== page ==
Heterogeneity raises development costs and acts as a barrier to the development of an enterprise reuse of the data. Costs raised by all the implementation tasks needed to access the data, make them coherent with a specific application domain, curate them and, finally, generate business value from their usage.
Following the 5 stars
Even if those platforms, and other well-known products such as Microsoft Azure or Infochimps, are concretely sustaining the tendency to open up the data, there are still obstacles to a harmonious and integrated data consumption. Data publication techniques, for example, vary from simple database exports with CSV files to sophisticated Semantic Web-powered platforms, such as data.gov.uk. This heterogeneity raises development costs and acts as a barrier to the development of an enterprise reuse of the data. Costs raised by all the implementation tasks needed to access the data, make them coherent with a specific application domain, curate them and, finally, generate business value from their usage.
Even if some markets are facing the need to standardize their internal representations, there’s still a lack of Web-wide integration among different data sets. It’s nearly impossible to link and access to different data sets published on different markets.
In addition, even when data are directly published on the Web, they do not really benefit from the web model. This lack has been recently pointed out by Tim Berners-Lee who proposed the 5 stars of Linked Open Data: a handy way to judge the data quality with regards to the license and the syndication technology used to expose them. The Linked Data paradigm is seen as a key to tackle the main issues related to data integration. The “webby way to link data” foresees unique URI-referenced entities linked together, machine-readable representations and open licenses as the main foundational ingredients to achieve web-scale open data consumption.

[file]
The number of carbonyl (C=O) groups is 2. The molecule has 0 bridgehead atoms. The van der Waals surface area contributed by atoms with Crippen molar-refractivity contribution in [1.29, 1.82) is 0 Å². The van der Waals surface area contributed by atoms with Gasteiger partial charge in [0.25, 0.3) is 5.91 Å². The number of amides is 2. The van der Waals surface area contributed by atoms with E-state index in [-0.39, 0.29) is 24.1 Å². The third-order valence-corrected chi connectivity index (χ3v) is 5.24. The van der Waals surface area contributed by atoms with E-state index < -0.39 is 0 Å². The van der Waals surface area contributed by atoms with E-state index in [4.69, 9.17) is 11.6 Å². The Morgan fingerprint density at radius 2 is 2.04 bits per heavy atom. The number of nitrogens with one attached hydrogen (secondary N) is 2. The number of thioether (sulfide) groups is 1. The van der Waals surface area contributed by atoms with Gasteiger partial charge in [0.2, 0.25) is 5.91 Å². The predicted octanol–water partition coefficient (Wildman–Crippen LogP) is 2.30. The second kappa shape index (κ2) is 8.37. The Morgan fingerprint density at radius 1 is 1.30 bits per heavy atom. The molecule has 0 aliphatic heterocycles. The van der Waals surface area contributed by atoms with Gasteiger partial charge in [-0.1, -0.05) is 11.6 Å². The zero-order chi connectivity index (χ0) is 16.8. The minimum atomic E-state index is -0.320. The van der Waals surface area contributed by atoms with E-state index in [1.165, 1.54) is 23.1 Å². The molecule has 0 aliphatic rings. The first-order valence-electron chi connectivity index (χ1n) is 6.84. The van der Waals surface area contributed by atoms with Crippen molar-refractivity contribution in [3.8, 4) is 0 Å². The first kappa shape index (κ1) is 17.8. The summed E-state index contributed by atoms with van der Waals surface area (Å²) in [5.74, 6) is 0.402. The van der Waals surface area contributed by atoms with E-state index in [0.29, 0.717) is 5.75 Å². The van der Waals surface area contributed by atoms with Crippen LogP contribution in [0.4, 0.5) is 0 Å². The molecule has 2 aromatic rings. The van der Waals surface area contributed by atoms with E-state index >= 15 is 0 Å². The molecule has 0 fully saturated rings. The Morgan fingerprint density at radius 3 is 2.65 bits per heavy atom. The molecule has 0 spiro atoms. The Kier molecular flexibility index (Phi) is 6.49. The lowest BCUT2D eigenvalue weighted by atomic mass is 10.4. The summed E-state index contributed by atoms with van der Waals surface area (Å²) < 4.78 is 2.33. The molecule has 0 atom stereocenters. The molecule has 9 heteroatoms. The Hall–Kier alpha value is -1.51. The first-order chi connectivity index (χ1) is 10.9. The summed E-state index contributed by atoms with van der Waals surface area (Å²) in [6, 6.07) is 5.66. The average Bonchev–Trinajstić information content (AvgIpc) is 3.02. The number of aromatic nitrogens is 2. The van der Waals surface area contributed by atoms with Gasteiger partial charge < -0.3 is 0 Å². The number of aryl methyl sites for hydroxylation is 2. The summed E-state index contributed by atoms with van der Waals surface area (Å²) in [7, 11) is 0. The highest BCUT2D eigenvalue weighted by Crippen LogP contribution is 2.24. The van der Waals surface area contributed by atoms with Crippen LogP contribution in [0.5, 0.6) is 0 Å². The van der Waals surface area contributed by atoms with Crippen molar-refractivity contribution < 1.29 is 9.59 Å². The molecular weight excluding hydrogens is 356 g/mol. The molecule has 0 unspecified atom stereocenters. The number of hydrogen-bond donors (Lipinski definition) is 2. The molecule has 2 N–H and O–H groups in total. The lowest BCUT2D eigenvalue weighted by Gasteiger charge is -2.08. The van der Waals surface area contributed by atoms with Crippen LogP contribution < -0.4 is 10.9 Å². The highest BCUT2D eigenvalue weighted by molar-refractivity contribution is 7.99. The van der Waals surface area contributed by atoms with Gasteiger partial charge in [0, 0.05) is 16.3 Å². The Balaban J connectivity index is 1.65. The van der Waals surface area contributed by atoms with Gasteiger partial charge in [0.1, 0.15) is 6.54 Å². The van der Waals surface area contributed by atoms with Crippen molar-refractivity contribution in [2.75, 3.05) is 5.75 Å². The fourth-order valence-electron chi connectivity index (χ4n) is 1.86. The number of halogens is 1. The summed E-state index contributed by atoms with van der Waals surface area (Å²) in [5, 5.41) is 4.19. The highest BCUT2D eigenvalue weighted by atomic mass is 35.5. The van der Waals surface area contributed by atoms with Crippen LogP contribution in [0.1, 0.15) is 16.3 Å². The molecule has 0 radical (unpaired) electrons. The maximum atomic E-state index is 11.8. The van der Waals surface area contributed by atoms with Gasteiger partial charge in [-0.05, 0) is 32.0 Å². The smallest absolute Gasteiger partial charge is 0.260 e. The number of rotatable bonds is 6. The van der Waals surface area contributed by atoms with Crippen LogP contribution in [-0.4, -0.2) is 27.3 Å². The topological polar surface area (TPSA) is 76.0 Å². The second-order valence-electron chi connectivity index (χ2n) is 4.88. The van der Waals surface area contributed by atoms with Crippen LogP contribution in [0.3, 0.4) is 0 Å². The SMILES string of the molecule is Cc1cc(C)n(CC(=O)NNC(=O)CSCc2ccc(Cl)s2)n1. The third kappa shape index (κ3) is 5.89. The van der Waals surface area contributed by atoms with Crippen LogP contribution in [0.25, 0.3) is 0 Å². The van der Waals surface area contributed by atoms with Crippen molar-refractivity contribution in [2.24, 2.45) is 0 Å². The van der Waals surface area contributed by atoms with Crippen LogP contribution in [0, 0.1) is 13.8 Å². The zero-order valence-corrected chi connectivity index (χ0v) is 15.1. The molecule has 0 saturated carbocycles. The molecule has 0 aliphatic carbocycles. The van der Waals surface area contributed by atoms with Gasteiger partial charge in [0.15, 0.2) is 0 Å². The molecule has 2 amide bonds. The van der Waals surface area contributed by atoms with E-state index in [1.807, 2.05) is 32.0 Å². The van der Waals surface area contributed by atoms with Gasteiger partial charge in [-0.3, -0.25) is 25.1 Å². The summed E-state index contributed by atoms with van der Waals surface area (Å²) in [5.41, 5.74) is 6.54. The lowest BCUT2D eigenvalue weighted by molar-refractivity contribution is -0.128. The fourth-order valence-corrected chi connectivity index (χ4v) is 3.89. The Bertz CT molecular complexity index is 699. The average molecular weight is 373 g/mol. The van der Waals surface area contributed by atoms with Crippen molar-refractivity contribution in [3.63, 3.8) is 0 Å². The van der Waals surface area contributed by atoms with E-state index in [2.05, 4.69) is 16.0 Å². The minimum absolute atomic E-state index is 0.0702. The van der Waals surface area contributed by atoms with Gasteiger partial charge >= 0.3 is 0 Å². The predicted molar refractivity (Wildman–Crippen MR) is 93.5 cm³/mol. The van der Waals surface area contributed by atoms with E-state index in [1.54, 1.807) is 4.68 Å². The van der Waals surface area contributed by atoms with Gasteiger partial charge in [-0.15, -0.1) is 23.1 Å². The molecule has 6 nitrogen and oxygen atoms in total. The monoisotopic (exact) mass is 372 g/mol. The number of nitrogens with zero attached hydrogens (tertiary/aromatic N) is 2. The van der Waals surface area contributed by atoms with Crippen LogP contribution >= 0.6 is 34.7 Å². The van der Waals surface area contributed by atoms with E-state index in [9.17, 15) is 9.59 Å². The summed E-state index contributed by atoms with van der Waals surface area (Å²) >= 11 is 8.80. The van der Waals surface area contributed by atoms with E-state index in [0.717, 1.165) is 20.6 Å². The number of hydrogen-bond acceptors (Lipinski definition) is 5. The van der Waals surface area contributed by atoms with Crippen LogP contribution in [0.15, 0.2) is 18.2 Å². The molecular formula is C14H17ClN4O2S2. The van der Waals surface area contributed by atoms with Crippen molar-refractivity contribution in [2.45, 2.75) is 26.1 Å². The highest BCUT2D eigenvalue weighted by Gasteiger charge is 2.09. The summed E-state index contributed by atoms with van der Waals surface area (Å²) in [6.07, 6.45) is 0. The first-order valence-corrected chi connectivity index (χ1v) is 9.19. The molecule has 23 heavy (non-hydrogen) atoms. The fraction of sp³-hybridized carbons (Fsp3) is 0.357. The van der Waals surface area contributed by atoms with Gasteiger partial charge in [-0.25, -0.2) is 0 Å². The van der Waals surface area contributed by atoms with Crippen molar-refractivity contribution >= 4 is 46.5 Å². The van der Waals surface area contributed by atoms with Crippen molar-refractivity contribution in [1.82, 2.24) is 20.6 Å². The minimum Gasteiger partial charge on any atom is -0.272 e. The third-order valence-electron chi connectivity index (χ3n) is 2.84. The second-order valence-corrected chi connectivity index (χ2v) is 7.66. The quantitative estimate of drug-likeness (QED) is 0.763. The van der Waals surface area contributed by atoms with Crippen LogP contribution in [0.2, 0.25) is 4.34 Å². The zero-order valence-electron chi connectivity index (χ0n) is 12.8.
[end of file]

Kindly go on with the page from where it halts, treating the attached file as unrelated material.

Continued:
Tim Berners-Lee (has) proposed the 5 stars of Linked Open Data: a handy way to judge the data quality with regards the license and the syndication technology used to expose them. The Linked Data paradigm is seen as a key to tackle the main issues related to data integration.
Datamarkets: quarterbacks in the emerging data economy
We can reasonably expect data markets, or whatever we’d like to call them, will play a prominent role in the emerging data economy. Once the revenue models for data publishers are clearly defined and accepted, and once a critical mass of 5-star quality interlinked data sets become available, a new wealth of opportunities for developers will emerge. In some sense, a virtuous revenue model should encourage big owners to open their data sets, consumers to offer their APIs with flexible pay-by-use fees and the various markets to compete on the value-added services they will be able to provide. The mission is all about building an ecosystem, rather than merely develop vertical search engines.